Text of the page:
In the face of congressional stasis and presidential withdrawal, the prisoners themselves are taking action. By refusing to eat they are refusing to be ignored…Like other hunger strikers before them, they are appealing to the conscience of their oppressors…
In normal dictatorships, citizens lack the power to influence their rulers, and therefore can’t be held responsible for criminal deeds by their government. But democracy is different. The American public is fully responsible for what is done in its name. Prisoners at Guantanamo know that, which is why their refusal to eat is addressed to the nation.
What must happen before this travesty is resolved? Detainees starving to death? If so, the world will see that all it takes for America to act like a dictatorship is the moral indifference of its citizens.
That moral indifference is on display in sometimes grotesque ways. For instance, the theme of this year’s annual corporate fling in Coachella, California is "The New Guantanamo," featuring (according to the invitation) "playful torture by Smashbox Studios with beats poured by French music and fashion label Kitsune. This one will go until dawn."
Mildly good news is that organizers have to find another group to administer that "playful torture," since Smashbox Studios reportedly withdrew its sponsorship after learning of the theme of the party, deeming it "inappropriate."
More uplifting is the lengths to which some Americans of conscience have gone to awaken their country to the “moral failure” that is Guantanamo.
Below, Boston area resident Susan McLucas gives her reasons for participating in a solidarity fast with the Guantanamo hunger strikers:
I've been concerned about Guantanamo even since I heard about it, right after it opened in 2002. When I heard that there was another big hunger strike going on there, I wanted to do something to bring attention to it.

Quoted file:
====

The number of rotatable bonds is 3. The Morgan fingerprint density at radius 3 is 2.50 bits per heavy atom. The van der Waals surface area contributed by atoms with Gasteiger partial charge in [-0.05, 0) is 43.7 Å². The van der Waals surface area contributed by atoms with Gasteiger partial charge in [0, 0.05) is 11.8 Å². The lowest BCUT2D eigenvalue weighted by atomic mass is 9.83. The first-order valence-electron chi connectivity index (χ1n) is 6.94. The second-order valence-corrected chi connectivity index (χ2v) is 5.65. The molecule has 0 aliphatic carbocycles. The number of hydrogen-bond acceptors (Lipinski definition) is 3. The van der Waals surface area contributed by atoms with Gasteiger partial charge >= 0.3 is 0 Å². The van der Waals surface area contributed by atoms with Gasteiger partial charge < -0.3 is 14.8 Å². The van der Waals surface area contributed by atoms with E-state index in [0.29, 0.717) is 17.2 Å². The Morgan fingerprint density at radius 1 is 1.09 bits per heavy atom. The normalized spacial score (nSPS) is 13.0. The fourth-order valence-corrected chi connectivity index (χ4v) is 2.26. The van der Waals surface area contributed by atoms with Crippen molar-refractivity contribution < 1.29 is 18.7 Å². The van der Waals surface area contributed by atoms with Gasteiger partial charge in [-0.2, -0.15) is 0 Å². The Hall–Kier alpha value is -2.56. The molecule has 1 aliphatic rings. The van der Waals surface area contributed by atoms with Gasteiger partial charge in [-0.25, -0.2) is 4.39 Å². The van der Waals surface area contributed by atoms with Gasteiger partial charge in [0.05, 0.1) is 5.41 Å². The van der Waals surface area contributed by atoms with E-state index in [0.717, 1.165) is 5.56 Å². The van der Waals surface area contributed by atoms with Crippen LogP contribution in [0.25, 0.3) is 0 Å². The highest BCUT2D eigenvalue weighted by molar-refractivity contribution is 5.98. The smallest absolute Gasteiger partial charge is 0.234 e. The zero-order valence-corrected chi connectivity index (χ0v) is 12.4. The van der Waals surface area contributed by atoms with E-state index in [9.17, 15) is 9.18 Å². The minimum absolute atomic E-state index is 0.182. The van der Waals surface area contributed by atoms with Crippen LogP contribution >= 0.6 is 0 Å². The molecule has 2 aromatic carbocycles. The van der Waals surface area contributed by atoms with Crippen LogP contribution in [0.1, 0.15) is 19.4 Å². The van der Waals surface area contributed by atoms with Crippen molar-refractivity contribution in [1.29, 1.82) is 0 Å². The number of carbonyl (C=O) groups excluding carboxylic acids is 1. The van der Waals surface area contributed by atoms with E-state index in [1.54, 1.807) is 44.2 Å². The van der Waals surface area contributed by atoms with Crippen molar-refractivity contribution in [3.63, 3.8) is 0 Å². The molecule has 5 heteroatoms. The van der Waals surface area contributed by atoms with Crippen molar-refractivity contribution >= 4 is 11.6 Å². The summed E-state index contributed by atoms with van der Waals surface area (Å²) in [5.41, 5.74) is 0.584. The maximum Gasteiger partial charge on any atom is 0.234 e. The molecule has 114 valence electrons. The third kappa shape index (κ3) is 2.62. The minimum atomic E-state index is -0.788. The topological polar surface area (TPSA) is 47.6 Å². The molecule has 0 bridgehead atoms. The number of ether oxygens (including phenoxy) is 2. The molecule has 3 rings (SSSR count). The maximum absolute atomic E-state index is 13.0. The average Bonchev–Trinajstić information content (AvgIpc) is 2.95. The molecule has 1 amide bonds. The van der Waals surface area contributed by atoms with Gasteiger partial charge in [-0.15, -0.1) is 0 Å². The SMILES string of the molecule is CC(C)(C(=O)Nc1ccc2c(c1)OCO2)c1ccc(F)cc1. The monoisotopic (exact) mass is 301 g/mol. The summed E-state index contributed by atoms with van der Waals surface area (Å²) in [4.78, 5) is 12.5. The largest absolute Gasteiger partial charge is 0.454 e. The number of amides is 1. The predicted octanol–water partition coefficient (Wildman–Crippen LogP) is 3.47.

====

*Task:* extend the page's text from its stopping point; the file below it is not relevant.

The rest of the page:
Witness Against Torture, in Washington (WitnessTorture.org) organized a sympathy fast and I decided to join in. Many of them did a week but I decided four days was all I could do. I made a flier that I put around asking people to raise their voices against Guantanamo and indefinite detention and wrote a letter to the editors of the Globe, which they did not choose to print, asking that they cover the hunger strike as an important story.
I think it's so outrageous that all those men are still at Guantanamo after 11 years and that many have actually been ‘cleared for release.’ I cannot imagine what that's like, wondering if and when you will ever be released from detention.
The Red Cross has said famously that the vast majority of these men are totally innocent and the ones who really are ‘our’ enemies in the ‘War on Terror’ would not be fighting the US if we were not occupying their lands.
Earlier this year, on January 11, the eleventh anniversary of the opening of Guantanamo, a few of us held a protest at the JFK Building, trying to highlight the ongoing injustice of this place.
I went to Washington in 2011 and joined Witness Against Torture in their January actions around the same anniversary. It was inspiring to circle the Justice Department with a person in a jumpsuit for every prisoner at Guantanamo, at that point 170-some. It was a nice contrast with my usual protests of four or five, or sometimes fewer.
Around 2004 and 2005, I participated in a Friday fast for a couple of years along with Desmond Tutu and others around the world calling for Guantanamo to be closed. I have kept the habit of wearing my jumpsuit every Friday since then.
I hope we're getting somewhere in this struggle. It's really hard to tell.
I am recovering nicely from the strain of fasting for four days. I cannot imagine what it's like to be in the third month of a hunger strike. It's getting very serious. I hope the world hears the cries from Guantanamo before it's too late.